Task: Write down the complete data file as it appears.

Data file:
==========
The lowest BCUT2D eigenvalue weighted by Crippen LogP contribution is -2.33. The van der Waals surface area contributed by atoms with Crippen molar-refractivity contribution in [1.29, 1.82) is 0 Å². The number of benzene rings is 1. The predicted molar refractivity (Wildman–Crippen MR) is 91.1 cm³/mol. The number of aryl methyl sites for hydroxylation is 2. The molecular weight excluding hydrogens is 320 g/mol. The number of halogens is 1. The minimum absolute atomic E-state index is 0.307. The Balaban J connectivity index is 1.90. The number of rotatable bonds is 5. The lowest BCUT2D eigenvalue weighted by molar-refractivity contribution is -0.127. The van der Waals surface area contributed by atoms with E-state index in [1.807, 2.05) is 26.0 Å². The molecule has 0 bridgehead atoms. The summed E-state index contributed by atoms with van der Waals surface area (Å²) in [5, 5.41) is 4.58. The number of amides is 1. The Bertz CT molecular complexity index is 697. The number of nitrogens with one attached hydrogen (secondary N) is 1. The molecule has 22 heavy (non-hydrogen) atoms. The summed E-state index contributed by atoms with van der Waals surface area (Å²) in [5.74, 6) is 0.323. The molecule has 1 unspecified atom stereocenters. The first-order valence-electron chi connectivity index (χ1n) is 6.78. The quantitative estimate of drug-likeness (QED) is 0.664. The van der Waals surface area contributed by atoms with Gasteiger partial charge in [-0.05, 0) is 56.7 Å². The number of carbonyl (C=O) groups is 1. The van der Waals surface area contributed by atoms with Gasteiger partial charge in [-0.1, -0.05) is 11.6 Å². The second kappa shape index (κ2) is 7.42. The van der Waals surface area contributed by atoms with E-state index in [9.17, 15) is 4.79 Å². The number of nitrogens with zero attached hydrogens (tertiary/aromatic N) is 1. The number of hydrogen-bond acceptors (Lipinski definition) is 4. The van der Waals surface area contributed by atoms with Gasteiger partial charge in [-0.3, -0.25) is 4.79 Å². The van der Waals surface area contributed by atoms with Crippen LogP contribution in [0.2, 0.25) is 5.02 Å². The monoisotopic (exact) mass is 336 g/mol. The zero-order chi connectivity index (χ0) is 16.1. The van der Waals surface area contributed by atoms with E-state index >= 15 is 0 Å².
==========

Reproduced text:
The lowest BCUT2D eigenvalue weighted by Crippen LogP contribution is -2.33. The van der Waals surface area contributed by atoms with Crippen molar-refractivity contribution in [1.29, 1.82) is 0 Å². The number of benzene rings is 1. The predicted molar refractivity (Wildman–Crippen MR) is 91.1 cm³/mol. The number of aryl methyl sites for hydroxylation is 2. The molecular weight excluding hydrogens is 320 g/mol. The number of halogens is 1. The minimum absolute atomic E-state index is 0.307. The Balaban J connectivity index is 1.90. The number of rotatable bonds is 5. The lowest BCUT2D eigenvalue weighted by molar-refractivity contribution is -0.127. The van der Waals surface area contributed by atoms with E-state index in [1.807, 2.05) is 26.0 Å². The molecule has 0 bridgehead atoms. The summed E-state index contributed by atoms with van der Waals surface area (Å²) in [5, 5.41) is 4.58. The number of amides is 1. The Bertz CT molecular complexity index is 697. The number of nitrogens with one attached hydrogen (secondary N) is 1. The molecule has 22 heavy (non-hydrogen) atoms. The summed E-state index contributed by atoms with van der Waals surface area (Å²) in [5.74, 6) is 0.323. The molecule has 1 unspecified atom stereocenters. The first-order valence-electron chi connectivity index (χ1n) is 6.78. The quantitative estimate of drug-likeness (QED) is 0.664. The van der Waals surface area contributed by atoms with Gasteiger partial charge in [-0.05, 0) is 56.7 Å². The number of carbonyl (C=O) groups is 1. The van der Waals surface area contributed by atoms with Gasteiger partial charge in [-0.1, -0.05) is 11.6 Å². The second kappa shape index (κ2) is 7.42. The van der Waals surface area contributed by atoms with E-state index in [9.17, 15) is 4.79 Å². The number of nitrogens with zero attached hydrogens (tertiary/aromatic N) is 1. The number of hydrogen-bond acceptors (Lipinski definition) is 4. The van der Waals surface area contributed by atoms with Gasteiger partial charge in [-0.3, -0.25) is 4.79 Å². The van der Waals surface area contributed by atoms with Crippen LogP contribution in [0.2, 0.25) is 5.02 Å². The monoisotopic (exact) mass is 336 g/mol. The zero-order chi connectivity index (χ0) is 16.1. The van der Waals surface area contributed by atoms with E-state index >= 15 is 0 Å².